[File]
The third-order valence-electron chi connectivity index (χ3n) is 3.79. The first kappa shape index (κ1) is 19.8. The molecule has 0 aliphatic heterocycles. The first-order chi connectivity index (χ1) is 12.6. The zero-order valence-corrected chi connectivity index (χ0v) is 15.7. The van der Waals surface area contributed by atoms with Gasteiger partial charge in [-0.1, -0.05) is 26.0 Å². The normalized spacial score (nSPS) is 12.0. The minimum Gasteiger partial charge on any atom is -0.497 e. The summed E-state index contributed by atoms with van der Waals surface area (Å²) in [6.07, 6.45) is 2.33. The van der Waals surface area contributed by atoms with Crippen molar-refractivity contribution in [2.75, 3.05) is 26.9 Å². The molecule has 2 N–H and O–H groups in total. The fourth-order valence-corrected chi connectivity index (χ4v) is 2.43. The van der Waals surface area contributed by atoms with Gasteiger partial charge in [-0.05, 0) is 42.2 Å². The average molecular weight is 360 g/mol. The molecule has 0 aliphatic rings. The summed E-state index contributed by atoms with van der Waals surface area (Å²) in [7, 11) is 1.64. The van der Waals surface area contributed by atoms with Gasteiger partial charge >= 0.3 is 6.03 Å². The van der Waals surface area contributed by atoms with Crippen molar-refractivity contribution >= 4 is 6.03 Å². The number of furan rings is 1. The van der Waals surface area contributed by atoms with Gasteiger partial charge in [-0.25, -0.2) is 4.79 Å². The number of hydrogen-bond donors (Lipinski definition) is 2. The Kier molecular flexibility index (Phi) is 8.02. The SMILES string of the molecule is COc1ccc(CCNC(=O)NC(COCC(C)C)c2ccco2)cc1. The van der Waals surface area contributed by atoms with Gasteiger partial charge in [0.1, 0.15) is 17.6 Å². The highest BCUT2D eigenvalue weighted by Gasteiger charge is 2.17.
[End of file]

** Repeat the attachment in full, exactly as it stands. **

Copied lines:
The third-order valence-electron chi connectivity index (χ3n) is 3.79. The first kappa shape index (κ1) is 19.8. The molecule has 0 aliphatic heterocycles. The first-order chi connectivity index (χ1) is 12.6. The zero-order valence-corrected chi connectivity index (χ0v) is 15.7. The van der Waals surface area contributed by atoms with Gasteiger partial charge in [-0.1, -0.05) is 26.0 Å². The normalized spacial score (nSPS) is 12.0. The minimum Gasteiger partial charge on any atom is -0.497 e. The summed E-state index contributed by atoms with van der Waals surface area (Å²) in [6.07, 6.45) is 2.33. The van der Waals surface area contributed by atoms with Crippen molar-refractivity contribution in [2.75, 3.05) is 26.9 Å². The molecule has 2 N–H and O–H groups in total. The fourth-order valence-corrected chi connectivity index (χ4v) is 2.43. The van der Waals surface area contributed by atoms with Gasteiger partial charge in [-0.05, 0) is 42.2 Å². The average molecular weight is 360 g/mol. The molecule has 0 aliphatic rings. The summed E-state index contributed by atoms with van der Waals surface area (Å²) in [7, 11) is 1.64. The van der Waals surface area contributed by atoms with Gasteiger partial charge >= 0.3 is 6.03 Å². The van der Waals surface area contributed by atoms with Crippen molar-refractivity contribution >= 4 is 6.03 Å². The number of furan rings is 1. The van der Waals surface area contributed by atoms with Gasteiger partial charge in [-0.25, -0.2) is 4.79 Å². The number of hydrogen-bond donors (Lipinski definition) is 2. The Kier molecular flexibility index (Phi) is 8.02. The SMILES string of the molecule is COc1ccc(CCNC(=O)NC(COCC(C)C)c2ccco2)cc1. The van der Waals surface area contributed by atoms with Gasteiger partial charge in [0.1, 0.15) is 17.6 Å². The highest BCUT2D eigenvalue weighted by Gasteiger charge is 2.17.